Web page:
Music Program

Wednesday, October 4, 2006


Co-sponsored/co-presented by:
Resurrection Music

Peter Brötzmann / Han Bennink Duo


Presented at:
Soundlab 110 Pearl St. Buffalo

Peter Brötzmann (clarinet, saxophones)
Han Bennink (drums)

Saxophonist Peter Brötzmann and drummer Han Bennink. The two free music masters have a long history, first in Brötzmann's large projects, notably the 1968 Machine Gun. A trio with Belgian pianist Fred Van Hove grew out of these collaborations. But in 1976 the two free music masters began work as a duo releasing a series of recordings, concluding with 1980's Atsugi Concert. They weren't heard from again “on wax” until Brötzmann booked a series of performances in early 2004 with the explicit intention of capturing the performances for later release. The result, Still Popular After All Those Years was issued on vinyl on Brötzmann's own resurrected BRO label later that same year.

Brötzmann was involved with the Fluxus movement, but grew dissatisfied with art galleries and exhibitions. He has designed most of his own album covers. He first taught himself to play clarinet, then sax. One of his first musical partnerships was that with with bassist, Peter Kowald. In the 1980s, he flirted with heavy metal and noise rock, including a stint in Last Exit. He has released over thirty albums as a bandleader, and has appeared on dozens more. His “Die Like A Dog Quartet” (with Toshinori Kondo, William Parker and Hamid Drake) is loosely inspired by saxophonist Albert Ayler, a prime influence on Brötzmann's music. Since 1997 he has toured and recorded regularly with the Peter Brötzmann Chicago Tentet (initially an Octet).

Through the 1960s, Bennink drummed with American musicians visiting the Netherlands, including Eric Dolphy, Dexter Gordon and Sonny Rollins. He became a central figure in the emerging European free improvisation scene, co-founding the Instant Composers Pool in 1967 with Misha Mengelberg and Willem Breuker. Through much of the 1990s he played in Clusone 3 with saxophonist and clarinetist Michael Moore and cellist Ernst Reijseger. His style is wide-ranging, running from conventional jazz drumming to highly unconventional free improvisation, for which he often uses whatever objects happen to be onstage (chairs, music stands, instrument cases), his own body (a favorite device involves putting a drumstick in his mouth and striking it with the other stick), and the entire performance space—the floor, doors, and walls.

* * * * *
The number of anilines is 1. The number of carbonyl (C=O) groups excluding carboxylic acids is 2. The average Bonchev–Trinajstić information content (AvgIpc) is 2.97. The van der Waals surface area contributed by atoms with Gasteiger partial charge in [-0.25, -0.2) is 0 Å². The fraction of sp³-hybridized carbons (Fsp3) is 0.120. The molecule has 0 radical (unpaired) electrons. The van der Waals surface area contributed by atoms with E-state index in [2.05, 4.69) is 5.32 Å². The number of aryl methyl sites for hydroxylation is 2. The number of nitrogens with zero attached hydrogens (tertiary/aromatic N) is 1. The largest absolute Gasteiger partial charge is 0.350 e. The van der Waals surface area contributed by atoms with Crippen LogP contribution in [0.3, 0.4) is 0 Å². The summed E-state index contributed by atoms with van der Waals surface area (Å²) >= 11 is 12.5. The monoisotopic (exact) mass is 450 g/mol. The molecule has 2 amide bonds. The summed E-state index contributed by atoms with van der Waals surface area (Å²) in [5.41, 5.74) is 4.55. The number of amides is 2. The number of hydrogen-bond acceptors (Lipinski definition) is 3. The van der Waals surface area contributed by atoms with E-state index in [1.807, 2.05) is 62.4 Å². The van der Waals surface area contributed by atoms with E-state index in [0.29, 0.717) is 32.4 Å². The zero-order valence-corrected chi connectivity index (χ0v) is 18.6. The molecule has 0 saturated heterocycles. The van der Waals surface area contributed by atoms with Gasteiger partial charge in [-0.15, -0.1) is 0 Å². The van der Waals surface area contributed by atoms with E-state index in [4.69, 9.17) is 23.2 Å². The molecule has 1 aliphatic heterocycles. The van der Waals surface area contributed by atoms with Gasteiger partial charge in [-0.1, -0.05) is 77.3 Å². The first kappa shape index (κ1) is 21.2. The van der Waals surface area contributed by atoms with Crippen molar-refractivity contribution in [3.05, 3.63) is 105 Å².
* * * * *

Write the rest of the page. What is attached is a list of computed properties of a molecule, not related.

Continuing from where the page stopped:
Some publications related to this event:
September, 2006 - 2006
October, 2006 - 2006

t: 716-854-1694
f: 716-854-1696

Tues.—Fri. 11-6
Sat. 11-2
Sun. & Mon. closed

from Jan. 10, 2020
through Feb. 28, 2020

Sarah Sutton
Knots and Pulses

This exhibition by Ithaca-area artist Sarah Sutton will feature a series of monochromatic oil paintings that combine representational imagery with distortions and abstractions that create scenarios in flux. They are essentially landscape paintings, but Sutton's treatment of the landscape toys with its sense of space and the notion of the built vs. the natural environment.

Katie Bell
Abstract Cabinet

Katie Bell’s exhibition is a site-specific installation conceived of as a one-act drama starring anonymous artifacts. Functioning like a theatrical set, the gallery holds static characters that reference the interior architecture of corporate and commercial spaces. Sculptural objects are often fractured or untethered to a contextual structure. Functioning as a whole, the individual artefacts are a nod to players on a stage, held captive in space and time.